For all Sri Lanka’s modernising though, leave the city and you will quickly discover a country that is the very picture of a lush tropical paradise, filled with natural wonders and a history stretching back more than 2000 years. And of course it’s all become quicker and easier to discover via Sri Lanka’s network of vastly improved roads.

Travelling through Sri Lanka is like turning the pages of a richly illustrated history book. Its landscape is filled with images and sites that tell the story of the country’s ancient origins (early Muslim scholars taught that Adam and Eve were offered sanctuary here after being expelled from the Garden of Eden) through to the modern day. A four-hour drive east takes you up into the Hill Country to the sacred city of Kandy. Valleys of glinting stork-staked rice paddies morph into hillsides richly dressed with fruit plantations of fig, banana (92 different varieties), papaya, coconut, mango and pineapple (each carefully checked, as cobras love to stick their fangs into the sweet juicy flesh). The landscape exudes a kind of primordial fecundity: deep, dense, verdant, vibrant, you can almost hear the plants straining against the soil in their impatience to grow. These crops are at the heart of Sri Lanka’s economy: as you rise ever higher, fruit trees give way to cashew, almond, cinnamon and nutmeg, before the highest altitudes open out into Sri Lanka’s famed tea plantations. It’s a truly glorious drive, and that’s before you’ve even reached Kandy, with its spectacular Temple of the Sacred Tooth (where Lord Buddha’s tooth is said to reside within seven golden caskets) and the library with its precious collection of books owned by Marco Polo. All this lies along a brand new road, which follows the original built by the colonising British when they forced the Dutch out in 1815.

A more recent event in Sri Lanka’s history is found driving south along the new US $1b Southern Expressway from Colombo to Galle: a journey that used to take a frustrating six hours and now whizzes by in one and a half.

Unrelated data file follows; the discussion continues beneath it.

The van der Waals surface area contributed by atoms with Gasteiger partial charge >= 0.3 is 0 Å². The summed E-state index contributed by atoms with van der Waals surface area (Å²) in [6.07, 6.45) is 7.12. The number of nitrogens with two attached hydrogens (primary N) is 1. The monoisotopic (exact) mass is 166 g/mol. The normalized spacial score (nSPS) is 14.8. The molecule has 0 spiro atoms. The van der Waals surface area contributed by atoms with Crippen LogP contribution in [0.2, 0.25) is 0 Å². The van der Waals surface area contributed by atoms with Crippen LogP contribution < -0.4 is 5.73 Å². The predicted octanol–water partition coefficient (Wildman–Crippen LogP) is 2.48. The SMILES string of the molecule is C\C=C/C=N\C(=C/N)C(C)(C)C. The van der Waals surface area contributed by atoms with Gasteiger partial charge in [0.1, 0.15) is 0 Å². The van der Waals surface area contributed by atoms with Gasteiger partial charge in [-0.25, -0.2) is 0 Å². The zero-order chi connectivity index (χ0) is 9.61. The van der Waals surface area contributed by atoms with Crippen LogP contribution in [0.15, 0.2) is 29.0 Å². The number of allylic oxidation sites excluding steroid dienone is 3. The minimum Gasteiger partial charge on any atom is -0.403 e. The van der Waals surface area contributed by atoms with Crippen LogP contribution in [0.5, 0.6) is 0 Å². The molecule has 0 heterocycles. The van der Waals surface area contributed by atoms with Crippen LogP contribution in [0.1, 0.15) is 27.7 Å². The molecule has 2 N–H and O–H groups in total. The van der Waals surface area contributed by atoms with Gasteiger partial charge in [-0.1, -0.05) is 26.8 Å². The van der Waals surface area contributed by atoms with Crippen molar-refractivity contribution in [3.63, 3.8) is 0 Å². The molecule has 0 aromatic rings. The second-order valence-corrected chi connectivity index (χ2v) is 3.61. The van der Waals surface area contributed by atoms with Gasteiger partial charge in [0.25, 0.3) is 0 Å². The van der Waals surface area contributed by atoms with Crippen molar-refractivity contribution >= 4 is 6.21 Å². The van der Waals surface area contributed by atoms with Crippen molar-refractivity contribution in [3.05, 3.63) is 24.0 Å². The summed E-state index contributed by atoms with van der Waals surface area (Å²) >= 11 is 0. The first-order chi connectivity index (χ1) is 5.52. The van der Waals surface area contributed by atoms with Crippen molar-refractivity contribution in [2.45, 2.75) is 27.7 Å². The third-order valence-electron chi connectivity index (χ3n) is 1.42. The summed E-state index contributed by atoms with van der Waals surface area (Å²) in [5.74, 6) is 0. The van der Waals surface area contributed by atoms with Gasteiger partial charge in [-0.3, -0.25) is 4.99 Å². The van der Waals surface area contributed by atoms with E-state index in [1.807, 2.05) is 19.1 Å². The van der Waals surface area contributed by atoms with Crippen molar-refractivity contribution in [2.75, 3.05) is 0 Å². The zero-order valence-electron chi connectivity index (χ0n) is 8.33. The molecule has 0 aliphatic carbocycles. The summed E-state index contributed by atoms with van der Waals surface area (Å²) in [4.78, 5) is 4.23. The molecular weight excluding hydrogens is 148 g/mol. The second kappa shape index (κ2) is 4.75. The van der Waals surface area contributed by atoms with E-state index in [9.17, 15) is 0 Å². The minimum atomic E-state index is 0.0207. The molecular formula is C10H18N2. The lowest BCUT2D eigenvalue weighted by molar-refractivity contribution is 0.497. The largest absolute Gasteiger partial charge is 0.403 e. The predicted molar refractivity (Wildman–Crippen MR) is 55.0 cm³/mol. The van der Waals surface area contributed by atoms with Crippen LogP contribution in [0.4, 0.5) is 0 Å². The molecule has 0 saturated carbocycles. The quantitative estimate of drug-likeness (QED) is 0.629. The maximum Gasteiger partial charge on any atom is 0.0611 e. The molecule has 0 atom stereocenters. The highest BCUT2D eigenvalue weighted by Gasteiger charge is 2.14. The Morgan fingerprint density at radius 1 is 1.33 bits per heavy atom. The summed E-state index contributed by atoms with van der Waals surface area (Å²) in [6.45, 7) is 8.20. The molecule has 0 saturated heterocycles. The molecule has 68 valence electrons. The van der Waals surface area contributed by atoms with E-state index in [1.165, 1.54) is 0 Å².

Galle was first colonised by the Portuguese in the early 1500s. Eager to gain control of its deep water port, they built a beautiful fortified city fusing traditional Portuguese and local architectural styles. It was the Dutch East India Company who, in 1640, forced out the Portuguese, and upgraded the fortifications to walls of solid granite complete with three, canon-proof bastions (the Sun, Moon and Star). This sturdy 450-year-old bulwark was to save Galle’s historic world heritage-listed heart, when the tsunami crashed ashore in 2004, killing thousands and destroying much of the city beyond the walls. Nearly a decade on and Galle has made an extraordinary recovery, to the extent that as you walk along the pretty lanes of historic white-washed buildings, you’d be hard pressed to know its more recent history (a visit to the sensitively curated Maritime Archaeological Museum, which opened in 2011, will give you the necessary insight). Galle is a wonderfully friendly and vibrant place: elegant mansions, historic churches, quirky coffee shops and gorgeous boutiques lead down to a beautiful sandy beach where local families gather to play cricket and splash around in the surf.

Galle is often dubbed the Goa of Sri Lanka. In fact, many describe Sri Lanka as India-lite, a country that shares much of the history, culture and natural attractions of India without the vast distances or sensory assault. But visit Sri Lanka and you’ll quickly discover a country with a unique and wonderful identity of its own: one drawing upon its history as wholeheartedly as it embraces its future.